Abiotic components of an ecosystem 

Non-living substances present in the environment are called abiotic components of the ecosystem. These are of three types. 

  • 1. Climatic Factors:-  The factors which are present in the environment such as air, light, temperature, rain etc.
  • 2. Organic Factors :- Proteins, carbohydrates, fats, etc., are decomposed from the body after the death of organisms.
  • 3. Inorganic Substances :- Organic substances are synthesized by inorganic substances like nitrogen, hydrogen, sulphur, carbon etc. It is first used by the producer and from here it goes to the consumer and is decomposed by the decomposers and is again released into the environment. In this way these substances pass through a cyclic path, then it is called biogeochemical cycle. 

 

Type Of Ecosystem 

Types of Ecosystem Ecosystems are mainly of two types.

  1. Natural
  2. Synthetic 

Natural Ecosystem  

 

Terrestrial Ecosystem 

Those ecosystems which are found on land are called terrestrial ecosystems such as forest ecosystems, desert and grassland ecosystems. 

Desert Ecosystem 

About 17 percent of the earth is covered by a hot desert. The environment here is special due to low rainfall and high temperature. There is a shortage of water here, due to which the vegetation here is also special and due to dryness, sand stupas are spread everywhere. The natural vegetation of the desert area is thorny shrubs, short grasses and some aridity tolerant trees.

Forest Ecosystem 

Earth is the largest planet in the solar system on which life is possible. There is an extension of forests in its wide areas. On one side there are evergreen tropical forests and on the other side there are temperate deciduous and angular forests of the border regions of cold-temperate. Forests or natural vegetation, on the one hand, control the various elements of the environment such as temperature, pressure, rainfall, humidity, soil, etc. They have their own ecosystem.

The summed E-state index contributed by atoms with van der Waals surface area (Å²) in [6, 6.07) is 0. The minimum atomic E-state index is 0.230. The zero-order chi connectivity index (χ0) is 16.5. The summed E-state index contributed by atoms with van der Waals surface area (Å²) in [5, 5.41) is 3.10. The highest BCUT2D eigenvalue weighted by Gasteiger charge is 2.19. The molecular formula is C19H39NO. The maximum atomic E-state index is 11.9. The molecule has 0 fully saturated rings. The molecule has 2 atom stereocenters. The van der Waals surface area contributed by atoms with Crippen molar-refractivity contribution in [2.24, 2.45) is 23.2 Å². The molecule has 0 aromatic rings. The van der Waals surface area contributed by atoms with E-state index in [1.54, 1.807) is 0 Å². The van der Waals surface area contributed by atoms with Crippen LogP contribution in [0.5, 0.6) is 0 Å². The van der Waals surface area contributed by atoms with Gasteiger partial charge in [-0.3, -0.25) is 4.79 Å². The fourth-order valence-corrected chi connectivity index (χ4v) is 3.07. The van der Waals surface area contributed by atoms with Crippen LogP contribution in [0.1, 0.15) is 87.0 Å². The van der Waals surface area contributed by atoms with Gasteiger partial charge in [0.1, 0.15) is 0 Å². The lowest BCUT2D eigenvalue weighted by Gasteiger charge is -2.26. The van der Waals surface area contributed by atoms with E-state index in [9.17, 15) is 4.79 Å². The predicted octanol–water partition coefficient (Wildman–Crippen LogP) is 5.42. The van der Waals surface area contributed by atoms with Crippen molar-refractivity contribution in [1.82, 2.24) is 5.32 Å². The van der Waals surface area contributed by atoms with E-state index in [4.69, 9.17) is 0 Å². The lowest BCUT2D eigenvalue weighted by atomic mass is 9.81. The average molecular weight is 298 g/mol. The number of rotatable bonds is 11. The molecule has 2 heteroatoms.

Saline aquatic ecosystem 

This is the ecosystem of freshwater space, it is divided into two parts :- a. Lotic Ecosystem: An ecosystem of waterfalls, rivers, etc. B. Lantic Ecosystem of stagnant water Ecosystem of lake pond puddle, muddy swamp etc.

Saline Ecosystem 

Ecosystem Of Ocean, Bay Etc. 

 

Synthetic Ecosystem 

The ecosystem which is created by man is called an artificial ecosystem. In this system, there are disturbances in energy flow planning and natural balance. Such as the ecosystem of the crop of the field, the ecosystem of the garden. 

Agricultural Area Ecosystem: In addition to the natural system, ecosystems are also created by humans. Due to the technical and scientific knowledge of man, new ecosystems have been developed by establishing harmony with the natural environment, such as the ecosystem of the agricultural sector. In this, man uses different types of chemical elements to get maximum production. 

By adding artificial fertilizers to the soil, it replenishes the mineral salts in it. With a special type of seed irrigation system and technical use, not only does it expand in the agricultural area, but also increases in production, development in innovation, and develops more by the production of new crops. 

 

 

Categories: Earth Science

0 Comments

Leave a Reply

Avatar placeholder

Your email address will not be published. Required fields are marked *